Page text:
Questions, Not Answers: A Re-Framing of Education

As I prepare for my first TEDx talk in a few weeks, in which I’ll talk about creative disruption in education, I find myself thinking about re-framing education. I reflect on my experiences in my educational journey – what impacted me and what didn’t – and on the broader purpose of education. Now the education system is built around answers. But that can’t continue.

Inquiring Minds Want to Know: Questions and Power

 Why do teachers control the knowledge?

Why can students only “receive” an education inside a building?

Why are students only allowed to answer and not question?

Questions are powerful. In education, questions threaten the status quo. In a classroom, they challenge the information being shared by the “expert”. Some teachers even see questions as threatening. That is a good thing as far as I’m concerned; let the students threaten so they gain confidence and ownership over their educational experience. The classroom structure is backwards. Typically speaking, the teacher provides information on the topic of the day. The teacher is giving students answers to questions they haven’t asked. Questions they often don’t care about, to be honest. A simple tweak can make all the difference int he classroom:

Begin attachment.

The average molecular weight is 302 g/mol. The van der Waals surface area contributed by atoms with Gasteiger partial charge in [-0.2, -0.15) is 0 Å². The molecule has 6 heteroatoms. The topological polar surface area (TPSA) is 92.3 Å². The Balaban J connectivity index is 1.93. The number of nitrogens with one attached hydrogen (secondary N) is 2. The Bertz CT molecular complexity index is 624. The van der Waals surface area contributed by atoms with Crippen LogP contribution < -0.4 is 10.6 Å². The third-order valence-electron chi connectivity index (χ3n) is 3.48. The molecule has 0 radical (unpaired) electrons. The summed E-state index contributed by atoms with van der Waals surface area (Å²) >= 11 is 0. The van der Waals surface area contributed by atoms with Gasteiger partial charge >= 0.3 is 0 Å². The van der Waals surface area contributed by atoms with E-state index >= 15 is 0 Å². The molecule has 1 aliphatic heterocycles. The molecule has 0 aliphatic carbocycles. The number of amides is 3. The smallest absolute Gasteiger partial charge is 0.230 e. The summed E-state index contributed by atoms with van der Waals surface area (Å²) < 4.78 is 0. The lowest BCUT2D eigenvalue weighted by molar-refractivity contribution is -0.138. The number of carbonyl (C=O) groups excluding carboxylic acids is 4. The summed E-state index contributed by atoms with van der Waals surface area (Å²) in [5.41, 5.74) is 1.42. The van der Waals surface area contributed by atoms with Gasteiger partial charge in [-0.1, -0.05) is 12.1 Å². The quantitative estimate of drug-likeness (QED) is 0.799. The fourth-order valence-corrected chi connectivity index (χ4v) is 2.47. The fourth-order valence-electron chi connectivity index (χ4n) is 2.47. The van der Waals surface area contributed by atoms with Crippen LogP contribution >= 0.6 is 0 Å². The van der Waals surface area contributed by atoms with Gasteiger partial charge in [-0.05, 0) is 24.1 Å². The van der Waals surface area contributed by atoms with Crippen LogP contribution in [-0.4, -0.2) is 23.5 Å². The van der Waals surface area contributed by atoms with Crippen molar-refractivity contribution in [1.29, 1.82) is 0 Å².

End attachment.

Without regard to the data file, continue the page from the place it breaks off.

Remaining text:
Instead of teachers presenting information 1st and then inviting questions from students 2nd, try inviting questions about a topic 1st and present relevant information 2nd. Or even better – don’t provide any information, but guide them in finding their own answers.

Questions are power. In our current system, the teachers have all the power because they control (if not kill) the questioning. It’s time for a new dynamic.

Teachers – let your students ask questions, and don’t be afraid to said “I don’t know”

Students – take charge and ask your questions. Don’t lose the opportunity.

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